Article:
For our most recent assignment, we were asked to research an area of openness previously unfamiliar to us. As someone who has spent most of my career in commercial roles, I was particularly interested to discover an approach that balances openness with commercial viability – open innovation. I had not previously come across this term, although I have seen the concept in action.
Open innovation covers a range of ways in which organisations use external knowledge to help their innovation processes, including acquiring knowledge from others, licencing innovations for use by others, or partners gaining privileged access to each other’s knowledge. It has been defined as “the use of purposive inflows and outflows of knowledge to accelerate internal innovation, and expand the markets for external use of innovation, respectively” (Chesbrough et al, 2006).
We were asked to consider five specific questions.
1) who is/are the main spokesperson(s) for this initiative
It’s hard to identify one in particular, but the term “open innovation” was coined by American academic Henry Chesborough (2003), in his book, Open Innovation: The New Imperative for Creating and Profiting From Technology. His starting point was investigating why Xerox developed so many groundbreaking technologies, which they then failed to exploit. His research suggested that the technologies needed to be exploited in a different environment, in other words they were insufficiently open. Companies cited as using open innovation include Procter & Gamble, Cisco Systems, Philips Electronics, IBM and Fiat.
2) where the research and activity around it is occurring
All over the world – significant recent research has come from Asian academics, perhaps reflecting the sophistication of many Asian technology companies.
3) why it appears to be happening now or in this form (which are the apparent drivers and motivators)
Open innovation is not a new approach, but seems to be becoming more popular. The reasons are not entirely clear but probably include advances in communication technology, globalisation and the increasing complexity of innovation.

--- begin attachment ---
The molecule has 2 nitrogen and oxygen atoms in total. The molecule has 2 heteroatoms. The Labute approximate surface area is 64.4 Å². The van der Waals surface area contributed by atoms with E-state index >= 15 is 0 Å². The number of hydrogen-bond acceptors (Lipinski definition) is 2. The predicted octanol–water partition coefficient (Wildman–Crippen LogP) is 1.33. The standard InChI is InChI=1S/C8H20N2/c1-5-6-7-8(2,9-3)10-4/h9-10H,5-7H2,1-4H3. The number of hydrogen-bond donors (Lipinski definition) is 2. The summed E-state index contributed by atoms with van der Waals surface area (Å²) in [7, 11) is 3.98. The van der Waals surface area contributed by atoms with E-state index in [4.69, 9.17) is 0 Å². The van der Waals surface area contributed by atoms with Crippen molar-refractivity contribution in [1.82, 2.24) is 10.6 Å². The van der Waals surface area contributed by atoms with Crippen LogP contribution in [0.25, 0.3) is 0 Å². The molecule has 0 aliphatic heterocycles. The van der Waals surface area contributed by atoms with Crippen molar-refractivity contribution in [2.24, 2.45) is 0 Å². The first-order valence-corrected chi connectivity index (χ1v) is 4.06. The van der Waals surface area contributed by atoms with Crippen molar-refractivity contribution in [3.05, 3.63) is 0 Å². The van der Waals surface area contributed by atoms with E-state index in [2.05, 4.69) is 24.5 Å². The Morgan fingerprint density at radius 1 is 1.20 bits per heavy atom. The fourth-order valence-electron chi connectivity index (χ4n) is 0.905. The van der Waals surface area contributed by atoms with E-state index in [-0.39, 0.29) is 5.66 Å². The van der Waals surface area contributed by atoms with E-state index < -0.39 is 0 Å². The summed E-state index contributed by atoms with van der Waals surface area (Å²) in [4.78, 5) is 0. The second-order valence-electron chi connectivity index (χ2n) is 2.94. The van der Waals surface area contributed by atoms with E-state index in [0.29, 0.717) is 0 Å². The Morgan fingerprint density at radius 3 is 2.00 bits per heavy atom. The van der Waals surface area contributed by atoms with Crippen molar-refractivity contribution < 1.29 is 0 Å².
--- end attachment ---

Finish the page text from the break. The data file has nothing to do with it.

4) what product(s) or progress is/are apparent
Some companies are using open innovation very successfully but others are being held back by their managerial processes and culture, for example the “not invented here” syndrome (Lichtenthaler, 2011)
5) how these might connect now, or in the future, with learning and teaching activity.
Learning and teaching tends to be by its nature more “open” than commerce, but issues of value capture cannot be completely ignored. This is particularly relevant for me as I work for a for-profit education provider, where considerations of openness must be balanced with commercial ones. This is not always taken into account in discussions, as observed by Chesbrough et al (2006),
“While open-source shares the focus on value creation throughout an industry value chain, its proponents usually deny or downplay the importance of value capture”
This can be naïve and lead to practices that are not sustainable. Like it or not (and many don’t), all universities are being forced to be more commercial in their outlook and think about how they are funded. This may mean that those in education have something to learn from the open innovation approach that balances openness with being commercially viable.
Chesborough, H. (2003) Open Innovation: The new imperative for creating and profiting from technology. Harvard Business School Press, Boston
Chesborough, H. Vanhaverbeke, W. & West, J. (Eds.) (2006) Open innovation: Researching a new paradigm. Oxford University Press, Oxford
Lichtenthaler, U. (2011), “Open innovation: past research, current debates, and future directions”, The Academy of Management Perspectives, vol 25 No. 1, pp. 75-93